Monday, December 29, 2008
Bob White was a quiet, unassuming man. Ex U.S. Special Forces, he led a hairy life in Vietnam. He only told me a few stories. Others he could not. After more than 20 years in the service, he retired with the rank of major and then broke into real estate. And never looked back.
A wonderful human being, a friend, a mentor, a truly gentle man, Bob -- principal broker of the Prudential CRES Commercial Real Estate practice based in Columbus -- passed away last night almost three months to the day after being given a 3-5 month life expectency from doctors, who diagnosed him with terminal cancer of the abdomen back in September.
I cannot even begin to share all this man has meant. But I can say this -- I would not be where I am today in the business were it not for him. As his pain increased, he carried it quietly. Oh, he would mention he was having pain but never let on just how much it was hurting him. The last two times we had real interaction (his visits to the office became sporadic in early November as he began to feel weaker) were at a regional Pru CRES meeting, and later, at his home. Despite his "discomfort," he never stopped working to help the agents in his office.
At the regional meeting, I gave a lead-off Best Practices presentation on exploiting bleeding edge technology for real estate marketing (blogs, video logs, podcasts, Twitter, etc.). I received a lot of positive feedback, but none of it more meaningful for me than from both Bob, and our company owner, David Mussari. Bob kept talking about it later on, and we took a moment after a special presentation of testimonial letters to him from colleagues past and present, to have a photo made together. It is pinned up at my home office. He is and will always be, an inspiration.
About a week and a half ago, I was at his house. He, I, and another ex military man, Ted Mosure, shared a beer. I never had the honor of serving, but I was honored to be in the company of these two men. Bob is a founding member of the Ohio Military Hall of Fame for Valor. He was doubly honored when those who determined who should be inducted into this hallowed hall chose him, and several others, to be the initial inductees. He later became one of the driving forces to keep this special recognition active, and has been instrumental in planning the annual recognition ceremonies. The OMHF ceremony held each May at the Ohio Statehouse is widely attended and is a highly moving and emotional service.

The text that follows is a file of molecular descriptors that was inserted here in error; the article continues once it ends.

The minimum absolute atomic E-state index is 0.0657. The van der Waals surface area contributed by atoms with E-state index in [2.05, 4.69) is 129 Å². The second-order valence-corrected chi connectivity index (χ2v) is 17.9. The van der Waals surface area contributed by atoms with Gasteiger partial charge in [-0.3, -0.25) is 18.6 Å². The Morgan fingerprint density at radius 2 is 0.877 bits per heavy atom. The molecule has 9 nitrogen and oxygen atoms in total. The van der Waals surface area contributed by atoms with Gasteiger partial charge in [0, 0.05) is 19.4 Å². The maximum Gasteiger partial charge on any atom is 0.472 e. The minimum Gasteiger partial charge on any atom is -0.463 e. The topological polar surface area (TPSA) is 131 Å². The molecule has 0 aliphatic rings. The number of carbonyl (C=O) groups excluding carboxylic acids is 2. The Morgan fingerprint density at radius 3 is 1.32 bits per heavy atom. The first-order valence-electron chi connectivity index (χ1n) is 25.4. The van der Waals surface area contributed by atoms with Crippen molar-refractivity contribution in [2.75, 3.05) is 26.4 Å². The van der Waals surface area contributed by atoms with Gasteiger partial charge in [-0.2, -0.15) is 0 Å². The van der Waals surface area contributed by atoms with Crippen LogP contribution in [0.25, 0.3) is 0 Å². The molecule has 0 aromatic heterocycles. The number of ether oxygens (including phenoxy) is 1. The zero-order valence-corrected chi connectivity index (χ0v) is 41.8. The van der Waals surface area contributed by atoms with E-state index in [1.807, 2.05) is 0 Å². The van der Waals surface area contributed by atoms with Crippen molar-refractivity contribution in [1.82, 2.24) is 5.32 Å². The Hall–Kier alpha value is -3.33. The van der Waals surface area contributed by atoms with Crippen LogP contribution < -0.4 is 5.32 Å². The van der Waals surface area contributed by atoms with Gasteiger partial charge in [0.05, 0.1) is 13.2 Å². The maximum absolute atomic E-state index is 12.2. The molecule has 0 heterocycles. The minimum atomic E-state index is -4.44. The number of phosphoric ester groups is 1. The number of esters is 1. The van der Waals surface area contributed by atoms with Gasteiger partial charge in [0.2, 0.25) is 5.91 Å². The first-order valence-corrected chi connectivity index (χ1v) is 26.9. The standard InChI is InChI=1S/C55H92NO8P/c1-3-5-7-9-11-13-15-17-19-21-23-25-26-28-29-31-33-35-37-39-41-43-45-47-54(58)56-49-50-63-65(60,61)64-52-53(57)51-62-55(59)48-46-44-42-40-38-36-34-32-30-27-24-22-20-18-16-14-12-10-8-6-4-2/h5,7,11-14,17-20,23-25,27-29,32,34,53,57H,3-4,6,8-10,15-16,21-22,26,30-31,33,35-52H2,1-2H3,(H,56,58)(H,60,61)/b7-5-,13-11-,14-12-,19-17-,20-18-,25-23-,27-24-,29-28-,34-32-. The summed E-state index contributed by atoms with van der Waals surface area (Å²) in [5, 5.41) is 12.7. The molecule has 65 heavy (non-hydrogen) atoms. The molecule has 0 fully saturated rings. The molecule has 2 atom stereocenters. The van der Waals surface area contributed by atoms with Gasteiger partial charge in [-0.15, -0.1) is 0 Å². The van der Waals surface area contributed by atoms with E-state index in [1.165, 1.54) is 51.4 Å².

After Ted left, Bob and I,and his wife, Jody, had a long talk about business, life, what I want to do with my real estate practice, and so on. Knowing how little time he had left, here is this man feeling it is more important to keep instilling confidence in others, prodding all of us on, making sure we stayed positive when his life outlook was measured in days and weeks . . . and if he was lucky, months. He even recommended me to take his place on a particular Columbus city commission, though I don't know if that will come through. I may be the wrong political blood type. We will see.
That night I also got to closely inspect the 1954 MGTF he had lovingly been restoring for almost two years. He finally got to drive it in late November. Of that I am glad. He pored all his extra time into family, and his classic MGs.
In between the regional meeting and my visit to his home, Bob made sure to attend the Columbus Real Estate Exchangors holiday breakfast meeting on December 11. He had been busy the day before and was exhausted, I learned after. But he made made it a point to be there. Jody drove and actually, they were the first to arrive that icy, Thursday morning. I was glad to see them. Both, selfishly, for me . . . and because it was good to see him out, and not bed-ridden. As Jody noted in a wonderful comment to the post I wrote about the transition at CREE, he was glad I accepted the challenge of leading this dynamic organization for a year.
I still remember when I walked into the Prudential office a little over a year ago, and he said "Good Morning Mr. President." Seeing my blank stare back at him, he told me the CREE nominations committee was recommending me for president for 2008. My brilliant response was, "Nuh-uh!" Right. . . . really eloquent for a guy who usually has an opinion on everything. Still it was a great experience. And Bob was a cheerleader every step of the way.
He always had a grin on his face. Nothing seemed to get him down, even his illness. Forever the planner, he made his last remaining months one of making sure everything was taken care of so Jody wouldn't have more than her share to deal with, and meeting one-on-one with our office staff -- giving one final pep talk.
Bob, you built one hell of a team in the Columbus office from the ground up. From Day One you knew what, and who, you wanted. I was honored to be "Hire No. 3" among the agents and employees at our practice. We now have 19 agents and our commercial coordinator.
Even in his 70s, though he walked with a cane, I will bet he could still break someone in half with his bare hands. And yet, Bob White truly epitomzed the definition of a gentle man. All kidding aside, he will be missed.